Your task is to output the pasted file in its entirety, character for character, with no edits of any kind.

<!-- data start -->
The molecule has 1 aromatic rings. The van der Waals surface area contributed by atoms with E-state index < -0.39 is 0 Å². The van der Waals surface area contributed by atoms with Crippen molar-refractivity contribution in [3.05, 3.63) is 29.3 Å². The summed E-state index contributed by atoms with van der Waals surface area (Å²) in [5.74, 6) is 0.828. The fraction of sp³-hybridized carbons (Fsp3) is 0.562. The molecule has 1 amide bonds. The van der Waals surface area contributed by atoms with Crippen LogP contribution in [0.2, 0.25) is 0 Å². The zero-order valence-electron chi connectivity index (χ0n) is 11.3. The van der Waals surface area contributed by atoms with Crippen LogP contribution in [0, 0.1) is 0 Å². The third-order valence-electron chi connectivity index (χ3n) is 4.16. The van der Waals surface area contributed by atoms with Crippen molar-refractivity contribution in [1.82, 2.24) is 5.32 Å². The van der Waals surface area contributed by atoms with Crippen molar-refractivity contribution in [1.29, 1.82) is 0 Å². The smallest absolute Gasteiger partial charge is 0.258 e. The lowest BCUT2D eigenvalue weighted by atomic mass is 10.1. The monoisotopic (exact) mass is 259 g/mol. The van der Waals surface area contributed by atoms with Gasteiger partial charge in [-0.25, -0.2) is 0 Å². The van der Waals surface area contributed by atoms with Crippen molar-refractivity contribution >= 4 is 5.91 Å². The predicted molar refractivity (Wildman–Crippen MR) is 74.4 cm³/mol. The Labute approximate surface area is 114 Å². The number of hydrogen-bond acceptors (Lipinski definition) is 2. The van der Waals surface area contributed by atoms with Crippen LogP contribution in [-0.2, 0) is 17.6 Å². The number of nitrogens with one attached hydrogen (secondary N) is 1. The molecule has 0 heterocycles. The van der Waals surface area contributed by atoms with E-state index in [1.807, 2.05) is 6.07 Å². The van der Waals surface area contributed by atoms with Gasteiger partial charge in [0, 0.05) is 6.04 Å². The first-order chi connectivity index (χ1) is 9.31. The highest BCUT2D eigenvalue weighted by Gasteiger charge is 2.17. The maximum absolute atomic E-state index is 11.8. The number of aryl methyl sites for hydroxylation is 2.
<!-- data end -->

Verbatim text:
The molecule has 1 aromatic rings. The van der Waals surface area contributed by atoms with E-state index < -0.39 is 0 Å². The van der Waals surface area contributed by atoms with Crippen molar-refractivity contribution in [3.05, 3.63) is 29.3 Å². The summed E-state index contributed by atoms with van der Waals surface area (Å²) in [5.74, 6) is 0.828. The fraction of sp³-hybridized carbons (Fsp3) is 0.562. The molecule has 1 amide bonds. The van der Waals surface area contributed by atoms with Crippen LogP contribution in [0.2, 0.25) is 0 Å². The zero-order valence-electron chi connectivity index (χ0n) is 11.3. The van der Waals surface area contributed by atoms with Crippen LogP contribution in [0, 0.1) is 0 Å². The third-order valence-electron chi connectivity index (χ3n) is 4.16. The van der Waals surface area contributed by atoms with Crippen molar-refractivity contribution in [1.82, 2.24) is 5.32 Å². The van der Waals surface area contributed by atoms with Crippen molar-refractivity contribution in [1.29, 1.82) is 0 Å². The smallest absolute Gasteiger partial charge is 0.258 e. The lowest BCUT2D eigenvalue weighted by atomic mass is 10.1. The monoisotopic (exact) mass is 259 g/mol. The van der Waals surface area contributed by atoms with Gasteiger partial charge in [-0.25, -0.2) is 0 Å². The van der Waals surface area contributed by atoms with Crippen molar-refractivity contribution >= 4 is 5.91 Å². The predicted molar refractivity (Wildman–Crippen MR) is 74.4 cm³/mol. The Labute approximate surface area is 114 Å². The number of hydrogen-bond acceptors (Lipinski definition) is 2. The van der Waals surface area contributed by atoms with Crippen LogP contribution in [-0.2, 0) is 17.6 Å². The number of nitrogens with one attached hydrogen (secondary N) is 1. The molecule has 0 heterocycles. The van der Waals surface area contributed by atoms with E-state index in [1.807, 2.05) is 6.07 Å². The van der Waals surface area contributed by atoms with Gasteiger partial charge in [0, 0.05) is 6.04 Å². The first-order chi connectivity index (χ1) is 9.31. The highest BCUT2D eigenvalue weighted by Gasteiger charge is 2.17. The maximum absolute atomic E-state index is 11.8. The number of aryl methyl sites for hydroxylation is 2.